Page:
Behind the career: Kirkland H. Donald

January 12

Position: President and chief executive of Systems Planning and Analysis, an Alexandria company that provides assessments that integrate technical, operational, programmatic, policy and business aspects of national security.

Kirkland H. Donald, the son of a World War II veteran, received an appointment to the U.S. Naval Academy. Upon graduating, the future admiral began a 37-year career in the Navy, working with nuclear submarines. He served as the commander of the Naval Submarine Forces, and also as deputy administrator of the National Nuclear Security Administration’s naval reactors. He retired last year and joined SPA, where he will now lead the company.

What were some of your strengths early on in the Navy?

I give a lot of credit to the leadership of people who were my commanding officers and mentors during my time in the Navy. I had a wonderful set of leaders, particularly on my first ship. I was on the USS Batfish, an attack submarine. We had a dozen or so officers and 130 or so hand-selected enlisted folks. It was a very tight-knit group that worked very, very hard. It was the height of the Cold War. We were deploying all the time, and you never knew where you were going to be next. If anything, the culture and environment around that type of job brings about the most important success factors for people to succeed. You have to be willing to work hard. You have to have the physical and mental stamina to withstand the rigors of getting the job done. It wasn’t like I stood out. It was a team effort. It became the way I understood how to do business.

Talk about some indelible marks mentors made on you?

Entering into [Adm. Hyman] Rickover’s program really shaped me. He thought that I could do better than what I was doing. He challenged me to fulfill my potential. I was really impacted by meeting him and seeing his standards for excellence. He was always striving for excellence. If you aren’t getting better, you’re getting behind. You have to be an expert. You have to know your stuff. You have to work at that constantly. There will be bumps in the road. It’s how you respond and deal with them.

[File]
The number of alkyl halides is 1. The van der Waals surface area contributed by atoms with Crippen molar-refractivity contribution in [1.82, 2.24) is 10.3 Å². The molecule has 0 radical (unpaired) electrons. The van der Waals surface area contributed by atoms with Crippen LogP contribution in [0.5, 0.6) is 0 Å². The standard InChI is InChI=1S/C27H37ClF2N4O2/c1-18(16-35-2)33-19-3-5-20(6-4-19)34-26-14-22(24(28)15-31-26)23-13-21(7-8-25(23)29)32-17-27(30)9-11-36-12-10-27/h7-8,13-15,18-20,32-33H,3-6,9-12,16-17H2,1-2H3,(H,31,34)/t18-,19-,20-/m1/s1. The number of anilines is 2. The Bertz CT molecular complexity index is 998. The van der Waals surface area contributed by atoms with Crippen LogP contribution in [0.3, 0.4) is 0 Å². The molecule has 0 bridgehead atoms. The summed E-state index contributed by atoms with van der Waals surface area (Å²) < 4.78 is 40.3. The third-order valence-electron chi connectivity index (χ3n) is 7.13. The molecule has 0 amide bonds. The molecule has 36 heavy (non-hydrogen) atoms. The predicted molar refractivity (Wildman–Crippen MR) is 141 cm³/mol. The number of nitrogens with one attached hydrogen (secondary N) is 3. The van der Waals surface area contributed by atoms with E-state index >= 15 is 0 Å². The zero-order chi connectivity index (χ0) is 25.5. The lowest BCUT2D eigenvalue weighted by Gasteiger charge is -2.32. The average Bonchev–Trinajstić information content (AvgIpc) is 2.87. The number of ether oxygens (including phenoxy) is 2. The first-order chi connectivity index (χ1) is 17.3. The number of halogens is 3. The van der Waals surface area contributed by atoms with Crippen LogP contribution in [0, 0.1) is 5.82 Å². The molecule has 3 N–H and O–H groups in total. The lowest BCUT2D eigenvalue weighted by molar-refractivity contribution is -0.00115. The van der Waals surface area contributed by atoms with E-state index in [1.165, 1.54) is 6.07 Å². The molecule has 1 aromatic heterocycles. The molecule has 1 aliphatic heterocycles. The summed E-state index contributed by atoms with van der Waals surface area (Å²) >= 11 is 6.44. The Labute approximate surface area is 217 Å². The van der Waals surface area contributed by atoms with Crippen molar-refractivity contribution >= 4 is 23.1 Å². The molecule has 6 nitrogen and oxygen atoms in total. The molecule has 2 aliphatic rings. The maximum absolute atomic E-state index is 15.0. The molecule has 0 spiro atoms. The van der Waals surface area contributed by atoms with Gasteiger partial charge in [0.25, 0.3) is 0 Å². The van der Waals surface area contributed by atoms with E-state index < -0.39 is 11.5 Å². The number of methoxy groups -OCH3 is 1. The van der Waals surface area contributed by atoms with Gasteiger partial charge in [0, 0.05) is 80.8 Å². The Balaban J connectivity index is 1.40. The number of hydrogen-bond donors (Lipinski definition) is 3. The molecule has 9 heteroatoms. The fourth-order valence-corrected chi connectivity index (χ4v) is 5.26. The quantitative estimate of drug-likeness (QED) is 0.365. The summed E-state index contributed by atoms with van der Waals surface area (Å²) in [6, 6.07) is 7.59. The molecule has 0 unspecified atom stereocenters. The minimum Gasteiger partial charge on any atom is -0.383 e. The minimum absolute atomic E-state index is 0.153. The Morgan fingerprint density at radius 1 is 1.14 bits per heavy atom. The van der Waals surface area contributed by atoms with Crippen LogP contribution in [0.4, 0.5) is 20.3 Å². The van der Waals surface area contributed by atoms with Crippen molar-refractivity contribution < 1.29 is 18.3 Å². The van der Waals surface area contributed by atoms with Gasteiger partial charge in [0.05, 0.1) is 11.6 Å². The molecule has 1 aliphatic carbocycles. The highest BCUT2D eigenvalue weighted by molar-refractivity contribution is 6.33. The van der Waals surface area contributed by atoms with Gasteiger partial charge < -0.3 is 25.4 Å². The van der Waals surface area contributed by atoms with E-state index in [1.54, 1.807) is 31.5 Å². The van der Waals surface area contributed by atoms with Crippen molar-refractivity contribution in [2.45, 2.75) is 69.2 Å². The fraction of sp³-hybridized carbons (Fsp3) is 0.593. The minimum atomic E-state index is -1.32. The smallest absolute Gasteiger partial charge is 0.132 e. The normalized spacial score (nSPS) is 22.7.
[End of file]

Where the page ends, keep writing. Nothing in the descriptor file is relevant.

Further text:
What were some of your proudest moments in the Navy?

Those instances where you’ve been able to pull together a team and get hard things done, those are the ones that stand out the most. When I had command of the USS Key West, in the eyes of a submariner, that’s a pinnacle of your career. You’re always working to build a team. You’re dealing with constantly changing schedules and transfers of people, in and out. Also, it’s pretty complex technology you’re dealing with. It’s a very harsh environment you’re dealing with. We enjoyed success on that ship. It was the fact that we did it as a team and pulled together through good times, leaving the ship in a better condition than when we found it.

What do you bring to SPA?

It’s been a very successful company for a very long time. I do have some different perspectives, having come from where I came from. To the extent that that is helpful, and continuing to satisfy our customers and deal with challenging customers and continue doing work for senior leaders, that’s what I think I can do. I can certainly bring enthusiasm to the job.

Reading any business books?

I tend to lean more toward history. The one I’m reading now is because of some work I’m doing for a congressionally appointed panel that I’m on that looks into governance in the nuclear security enterprise. I’m reading “The Making of the Atomic Bomb” by Richard Rhodes. It’s an anthology of all that went into the Manhattan Project. It’s not a business book, but if you look at how you mobilize for such a large undertaking, there are lessons there in organizational leadership.

There’s another book I read called “Six Frigates” by Ian Toll. It’s about how we built the first frigates in the Navy. There’s a lot of lessons in there about how difficult it is to take on large government-sponsored projects. We think we have challenges today in building ships, but if you look back into the late 1700s, it wasn’t all that different.

— Interview with Vanessa Small

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